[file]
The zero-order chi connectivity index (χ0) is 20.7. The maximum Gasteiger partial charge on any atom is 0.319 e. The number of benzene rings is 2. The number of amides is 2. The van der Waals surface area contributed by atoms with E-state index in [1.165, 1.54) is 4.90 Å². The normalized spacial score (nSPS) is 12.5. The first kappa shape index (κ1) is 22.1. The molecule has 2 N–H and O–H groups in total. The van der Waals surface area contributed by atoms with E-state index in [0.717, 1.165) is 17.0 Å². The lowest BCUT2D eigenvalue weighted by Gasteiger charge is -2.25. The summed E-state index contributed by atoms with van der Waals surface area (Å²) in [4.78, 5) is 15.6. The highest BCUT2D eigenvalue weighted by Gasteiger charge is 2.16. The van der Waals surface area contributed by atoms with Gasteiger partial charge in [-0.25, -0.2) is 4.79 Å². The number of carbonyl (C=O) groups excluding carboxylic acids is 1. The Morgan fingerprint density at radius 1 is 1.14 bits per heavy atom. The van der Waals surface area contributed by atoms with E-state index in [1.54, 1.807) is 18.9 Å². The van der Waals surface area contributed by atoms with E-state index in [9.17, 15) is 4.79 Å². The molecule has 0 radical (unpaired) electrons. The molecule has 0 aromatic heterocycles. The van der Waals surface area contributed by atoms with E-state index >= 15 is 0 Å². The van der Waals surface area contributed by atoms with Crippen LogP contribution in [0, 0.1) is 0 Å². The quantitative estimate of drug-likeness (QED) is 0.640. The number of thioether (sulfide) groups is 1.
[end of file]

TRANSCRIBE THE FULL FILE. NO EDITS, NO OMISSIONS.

The zero-order chi connectivity index (χ0) is 20.7. The maximum Gasteiger partial charge on any atom is 0.319 e. The number of benzene rings is 2. The number of amides is 2. The van der Waals surface area contributed by atoms with E-state index in [1.165, 1.54) is 4.90 Å². The normalized spacial score (nSPS) is 12.5. The first kappa shape index (κ1) is 22.1. The molecule has 2 N–H and O–H groups in total. The van der Waals surface area contributed by atoms with E-state index in [0.717, 1.165) is 17.0 Å². The lowest BCUT2D eigenvalue weighted by Gasteiger charge is -2.25. The summed E-state index contributed by atoms with van der Waals surface area (Å²) in [4.78, 5) is 15.6. The highest BCUT2D eigenvalue weighted by Gasteiger charge is 2.16. The van der Waals surface area contributed by atoms with Gasteiger partial charge in [-0.25, -0.2) is 4.79 Å². The number of carbonyl (C=O) groups excluding carboxylic acids is 1. The Morgan fingerprint density at radius 1 is 1.14 bits per heavy atom. The van der Waals surface area contributed by atoms with E-state index in [1.54, 1.807) is 18.9 Å². The van der Waals surface area contributed by atoms with E-state index in [9.17, 15) is 4.79 Å². The molecule has 0 radical (unpaired) electrons. The molecule has 0 aromatic heterocycles. The van der Waals surface area contributed by atoms with E-state index >= 15 is 0 Å². The van der Waals surface area contributed by atoms with Crippen LogP contribution in [0, 0.1) is 0 Å². The quantitative estimate of drug-likeness (QED) is 0.640. The number of thioether (sulfide) groups is 1.